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Kelley Stoltz - Double Exposure

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Artist: Kelley Stoltz

Album: Double Exposure

Label: Third Man

Review date: Oct. 1, 2013

Poor Kelley Stoltz. For seven full-lengths and about 15 years, he has been the ultimate songwriter’s songwriter, a perennial touchstone, godfather and sometime producer for SF’s lo-fi scene who still makes a living tending bar and selling records. He works in an endless cycle of melancholy inspiration, getting so caught up in confecting jewel-like 1960s-psych-garage songs about love and its aftermath that his girlfriends inevitably get steamed and leave, providing yet more material for rueful romanticism. You’d have to feel sorry for the guy if he didn’t, fairly consistently, come up with the prettiest, sweetest, smartest DIY psych on the market.

Double Exposure, recorded at home, literally in Stoltz’s garage, is one of the artist’s best albums yet. It’s a dense, multi-layered work, glowing with reverb and fat with textures that spread all the way to the margins. Most of the tracks have a full rock band’s worth of instruments, at least one and often two or three guitar parts, a bubbly Motown-through-gauze bass, a thrift shop’s worth of synths and keyboards, drums and Stoltz’s vocals, often self-doubled or harmonized. It must have taken forever to record, with Stoltz doing everything, painstakingly, layer by layer.

And, yet, while I say “painstaking,” there is very little pain here. Given the multiplicity of sounds, it is remarkable how easily these tracks flow. “Kim Chee” has almost as many guitar textures as a Sonic Youth track, some high and tremulous harmonics, others more conventional riff and jangle, all shot through with other sounds, bass, drums, a couple of different keyboards. And still, with all this going on, the sound has a dream-like purity, a lovely slack offhanded-ness.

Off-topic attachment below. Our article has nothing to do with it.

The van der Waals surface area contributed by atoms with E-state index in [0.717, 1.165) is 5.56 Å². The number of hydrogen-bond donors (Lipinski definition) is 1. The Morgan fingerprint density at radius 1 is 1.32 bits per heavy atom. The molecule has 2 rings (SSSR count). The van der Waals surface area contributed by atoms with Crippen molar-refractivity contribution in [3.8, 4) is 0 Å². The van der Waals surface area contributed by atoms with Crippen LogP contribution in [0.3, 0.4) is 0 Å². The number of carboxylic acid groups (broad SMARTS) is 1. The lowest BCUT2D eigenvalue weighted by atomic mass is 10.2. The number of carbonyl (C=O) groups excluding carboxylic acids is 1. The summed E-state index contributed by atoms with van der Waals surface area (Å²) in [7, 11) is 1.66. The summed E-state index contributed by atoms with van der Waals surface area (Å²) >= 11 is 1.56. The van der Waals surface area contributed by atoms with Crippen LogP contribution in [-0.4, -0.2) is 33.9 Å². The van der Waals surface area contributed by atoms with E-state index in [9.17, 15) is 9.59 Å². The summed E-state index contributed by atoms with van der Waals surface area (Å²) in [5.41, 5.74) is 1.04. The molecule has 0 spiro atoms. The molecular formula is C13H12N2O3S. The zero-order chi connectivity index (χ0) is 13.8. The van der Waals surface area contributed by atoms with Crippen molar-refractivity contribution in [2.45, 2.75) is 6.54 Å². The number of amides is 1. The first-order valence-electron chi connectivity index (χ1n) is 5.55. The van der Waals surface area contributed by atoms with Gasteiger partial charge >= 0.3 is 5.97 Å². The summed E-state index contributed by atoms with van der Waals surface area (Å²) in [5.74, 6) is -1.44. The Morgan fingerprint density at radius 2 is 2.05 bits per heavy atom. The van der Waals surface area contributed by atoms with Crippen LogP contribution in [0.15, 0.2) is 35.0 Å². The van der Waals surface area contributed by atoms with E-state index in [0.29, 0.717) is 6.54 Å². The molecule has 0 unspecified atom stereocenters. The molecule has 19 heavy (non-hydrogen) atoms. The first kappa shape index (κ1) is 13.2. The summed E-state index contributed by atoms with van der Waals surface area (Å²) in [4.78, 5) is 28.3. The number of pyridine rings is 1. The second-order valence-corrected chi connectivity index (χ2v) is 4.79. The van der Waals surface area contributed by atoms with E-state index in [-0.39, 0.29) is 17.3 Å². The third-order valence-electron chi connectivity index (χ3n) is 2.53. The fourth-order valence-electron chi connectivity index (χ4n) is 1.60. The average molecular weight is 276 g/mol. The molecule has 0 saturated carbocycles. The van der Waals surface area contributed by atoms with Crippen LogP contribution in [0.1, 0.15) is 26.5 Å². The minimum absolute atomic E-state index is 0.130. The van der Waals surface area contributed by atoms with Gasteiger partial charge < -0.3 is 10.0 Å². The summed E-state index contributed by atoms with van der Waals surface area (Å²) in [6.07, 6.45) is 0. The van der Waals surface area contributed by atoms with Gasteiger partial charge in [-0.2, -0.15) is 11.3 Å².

The lyrics on Double Exposure are quite good, too, as they balance the concrete and the surreal. In “Marcy,” we get a sharp, fleeting picture of a specific girl, as Stoltz sings, “You just cast your little spell, rang a bicycle bell passing through.” Yet Stoltz, as always, seems about as fascinated with the music buzzing through his brain as with any flesh and blood female passers by. He litters his lyrics with musical references – a romantic interest in “Down By the Sea” is “a little bit Stevie, a little bit Christine,” while “the Spaceman or the Sonic Boom” spin on repeat in the lyrics of elegiac “Summertime.” He admonishes himself to get some air in “In My Head,” the album’s longest track at just over nine minutes, yet is clearly loathe to leave its hypnotic world, which filters Krautish drone and repetition through a 1960s pop lens.

You can get lost in the particulars of these songs, the striking lines, the unexpected twists of melody, the little guitar licks and bass vamps that lurk, almost obscured, in its fuzzy, echoey mix. But really, it’s the way all these elements work together that’s important, the way that a lot of sweated-over details turn into buoyant ease in the finished product. Double Exposure is both a 500-piece jigsaw puzzle and a daydream. It’s an intricate, carefully crafted set of songs that blows by in a warm breeze. Kelley Stoltz is as good as he’s ever been in this album, and that is very good, indeed.

By Jennifer Kelly

Other Reviews of Kelley Stoltz

Below The Branches

Circular Sounds

To Dreamers

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